Avoid the Quicksand of CRM Systems Integration
Readiness assessment. The first step you need to take is to validate your organization's readiness to support this initiative. Don't underestimate the amount of work it will take. Selecting a partner can be a good idea, but it's also important to understand that a partner can't do the whole job alone.
Align your stakeholders. A key to keeping the project going smoothly is make sure that the members of the team, including the stakeholders, are aligned to support the overall goals and objectives of the initiative. Appointing someone as an executive sponsor and forming a steering committee also is important. However, make sure that these individuals are involved continuously with the initiative from the onset.
Understand the requirements. Documenting the requirements is a critical component of any project. The requirements should be as specific as possible and clearly identify what the application is to do. This will help you avoid ambiguity. Project charters and project scopes help you to understand the boundaries and direction of the initiative. A word of advice when creating project charters and scopes: Avoid the chicken and the egg syndrome and understand the project's requirements first, otherwise you will have to separate wish list items from valid business needs.
Put the right people in the right job with the right skill set. If you don't have the right people in the right job you are heading for trouble. You need an experienced, dedicated project manager who is able to bridge the IT and marketing departments, resolve conflict and manage your outside partners. You also need a technical lead and a business/marketing lead as well as subject matter experts.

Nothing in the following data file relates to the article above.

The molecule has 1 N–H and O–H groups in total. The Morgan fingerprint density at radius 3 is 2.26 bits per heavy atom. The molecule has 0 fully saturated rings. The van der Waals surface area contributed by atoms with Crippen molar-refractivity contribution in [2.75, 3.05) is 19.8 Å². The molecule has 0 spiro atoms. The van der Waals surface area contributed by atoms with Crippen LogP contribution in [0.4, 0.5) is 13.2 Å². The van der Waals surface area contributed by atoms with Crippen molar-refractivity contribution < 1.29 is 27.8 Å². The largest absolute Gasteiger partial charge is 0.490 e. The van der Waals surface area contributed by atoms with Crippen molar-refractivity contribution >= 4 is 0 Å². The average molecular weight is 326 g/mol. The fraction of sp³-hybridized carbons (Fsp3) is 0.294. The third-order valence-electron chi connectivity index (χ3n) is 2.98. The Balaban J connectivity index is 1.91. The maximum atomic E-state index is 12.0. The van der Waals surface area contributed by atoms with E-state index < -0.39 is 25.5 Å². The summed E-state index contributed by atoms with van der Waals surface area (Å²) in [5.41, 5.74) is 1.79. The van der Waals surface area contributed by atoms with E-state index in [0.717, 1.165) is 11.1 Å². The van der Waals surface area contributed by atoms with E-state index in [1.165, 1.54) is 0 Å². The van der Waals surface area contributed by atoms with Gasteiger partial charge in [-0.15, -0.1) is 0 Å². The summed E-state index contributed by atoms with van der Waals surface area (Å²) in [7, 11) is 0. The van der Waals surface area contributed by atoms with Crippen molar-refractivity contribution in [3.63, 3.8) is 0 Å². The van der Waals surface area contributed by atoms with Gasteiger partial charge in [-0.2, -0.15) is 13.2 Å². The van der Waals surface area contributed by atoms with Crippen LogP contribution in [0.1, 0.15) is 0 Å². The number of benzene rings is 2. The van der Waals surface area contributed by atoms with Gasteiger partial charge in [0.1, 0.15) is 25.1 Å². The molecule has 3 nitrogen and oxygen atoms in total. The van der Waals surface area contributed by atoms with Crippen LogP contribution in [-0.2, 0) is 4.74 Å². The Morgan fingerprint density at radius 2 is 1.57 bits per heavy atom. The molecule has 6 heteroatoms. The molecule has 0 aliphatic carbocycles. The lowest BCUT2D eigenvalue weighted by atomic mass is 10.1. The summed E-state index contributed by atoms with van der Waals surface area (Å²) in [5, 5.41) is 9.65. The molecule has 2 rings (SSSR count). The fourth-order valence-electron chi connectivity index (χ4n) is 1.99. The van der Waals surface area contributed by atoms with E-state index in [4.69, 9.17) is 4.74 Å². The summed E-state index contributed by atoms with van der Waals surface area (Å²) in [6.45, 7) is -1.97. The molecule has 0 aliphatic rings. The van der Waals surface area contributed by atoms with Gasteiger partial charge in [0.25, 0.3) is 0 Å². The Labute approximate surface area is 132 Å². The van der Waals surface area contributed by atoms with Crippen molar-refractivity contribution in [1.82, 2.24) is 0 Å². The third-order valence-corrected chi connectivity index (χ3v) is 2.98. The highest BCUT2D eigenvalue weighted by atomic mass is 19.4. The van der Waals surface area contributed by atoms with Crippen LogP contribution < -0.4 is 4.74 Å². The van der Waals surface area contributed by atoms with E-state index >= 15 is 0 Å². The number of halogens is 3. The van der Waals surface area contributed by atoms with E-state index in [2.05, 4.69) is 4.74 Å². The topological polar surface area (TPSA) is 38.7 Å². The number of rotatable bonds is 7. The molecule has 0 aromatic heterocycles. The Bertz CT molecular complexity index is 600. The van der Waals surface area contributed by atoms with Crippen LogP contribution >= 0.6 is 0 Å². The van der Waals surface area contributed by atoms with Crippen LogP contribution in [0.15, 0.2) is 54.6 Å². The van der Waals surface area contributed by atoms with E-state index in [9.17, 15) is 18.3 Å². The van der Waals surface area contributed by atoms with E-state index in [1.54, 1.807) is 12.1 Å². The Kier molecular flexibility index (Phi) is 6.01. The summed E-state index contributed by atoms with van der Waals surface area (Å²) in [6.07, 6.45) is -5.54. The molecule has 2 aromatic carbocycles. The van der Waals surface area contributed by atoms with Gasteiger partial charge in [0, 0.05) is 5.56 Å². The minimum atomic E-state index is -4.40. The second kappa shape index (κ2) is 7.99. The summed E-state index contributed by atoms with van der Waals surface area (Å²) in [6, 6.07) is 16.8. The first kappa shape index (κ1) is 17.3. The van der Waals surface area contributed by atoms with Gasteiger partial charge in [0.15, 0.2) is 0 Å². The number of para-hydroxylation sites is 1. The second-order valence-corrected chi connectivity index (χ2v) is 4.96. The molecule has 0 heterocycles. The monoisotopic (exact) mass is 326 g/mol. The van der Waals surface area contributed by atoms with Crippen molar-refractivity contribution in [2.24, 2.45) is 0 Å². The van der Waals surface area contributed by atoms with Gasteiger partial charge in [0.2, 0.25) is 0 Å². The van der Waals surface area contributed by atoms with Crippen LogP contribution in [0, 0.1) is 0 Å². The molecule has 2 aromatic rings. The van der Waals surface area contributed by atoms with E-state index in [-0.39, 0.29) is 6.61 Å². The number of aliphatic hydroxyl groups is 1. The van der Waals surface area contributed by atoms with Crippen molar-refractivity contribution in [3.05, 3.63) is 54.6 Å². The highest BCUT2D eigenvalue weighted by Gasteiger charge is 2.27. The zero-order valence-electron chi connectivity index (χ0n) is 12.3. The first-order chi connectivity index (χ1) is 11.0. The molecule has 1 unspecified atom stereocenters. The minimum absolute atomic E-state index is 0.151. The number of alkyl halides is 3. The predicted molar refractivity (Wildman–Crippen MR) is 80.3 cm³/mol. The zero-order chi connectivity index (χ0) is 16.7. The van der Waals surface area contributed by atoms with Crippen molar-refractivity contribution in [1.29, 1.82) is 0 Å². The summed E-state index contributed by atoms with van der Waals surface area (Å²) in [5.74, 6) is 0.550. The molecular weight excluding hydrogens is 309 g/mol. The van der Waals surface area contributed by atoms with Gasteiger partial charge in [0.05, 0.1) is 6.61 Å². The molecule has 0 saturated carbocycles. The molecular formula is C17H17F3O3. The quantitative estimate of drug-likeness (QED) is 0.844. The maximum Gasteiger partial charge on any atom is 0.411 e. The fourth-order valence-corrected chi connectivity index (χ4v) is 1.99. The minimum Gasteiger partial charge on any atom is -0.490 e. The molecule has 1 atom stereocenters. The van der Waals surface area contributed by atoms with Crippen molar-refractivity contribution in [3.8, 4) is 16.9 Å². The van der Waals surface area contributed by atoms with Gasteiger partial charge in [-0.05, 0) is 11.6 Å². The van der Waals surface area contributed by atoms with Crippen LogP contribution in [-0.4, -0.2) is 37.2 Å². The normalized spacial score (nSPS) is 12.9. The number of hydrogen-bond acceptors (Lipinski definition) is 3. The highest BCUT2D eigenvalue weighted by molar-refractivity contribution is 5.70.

Structured methods. It is estimated that poor project planning costs companies over $100 billion each year. According to the Meta Group, 70 percent of major IT projects do not meet expectations or fail altogether. This is a good fact to remember when selecting a partner to assist with the implementation. Make sure the partner uses a full lifecycle methodology to provide you with structured and efficient project management.
Minimize the variables. Don't try and tackle new people, new technology and new tools all at once. Remember that the latest generation of software, first generation hardware and new hires combined with an enterprise wide implementation will point you in the direction of the quick sand. Instead, think big picture but start small. This will help you to achieve short-term high impact results. Setting realistic expectations is key.
Proactively manage risks. Avoidance is the wrong approach in dealing with risk. It is important to recognize that all projects have risks. You need to seek the risks out, identify them and analyze them. This will help you to establish strategies to mitigate the risks and hopefully cut them off at the pass.
Communicate, communicate, communicate. There is no formula-based approach that will avoid all problems. The one magic bullet you have in your gun -- to avoid as many problems as possible -- is communication. Communication leads to true collaboration, which in turn will help resolve problems more easily as well as capture opportunities for improvement as they arise.
Commit to continuous improvement. Undertaking a relationship-centric solution is a journey and not an event. Which relates back to a previous point, "Think Big -- Start Small."
A structured methodology minimizes risks, results in more accurate planning, sets clear expectations and leads to increased satisfaction. Hopefully, these nine tips will help you start off on the right foot, lesson the stress and avoid the quick sand that can be associated with a CRM systems integration project.
Jean Berube is a vice president of systems integration at Harte-Hanks Data Technologies, Billerica, MA.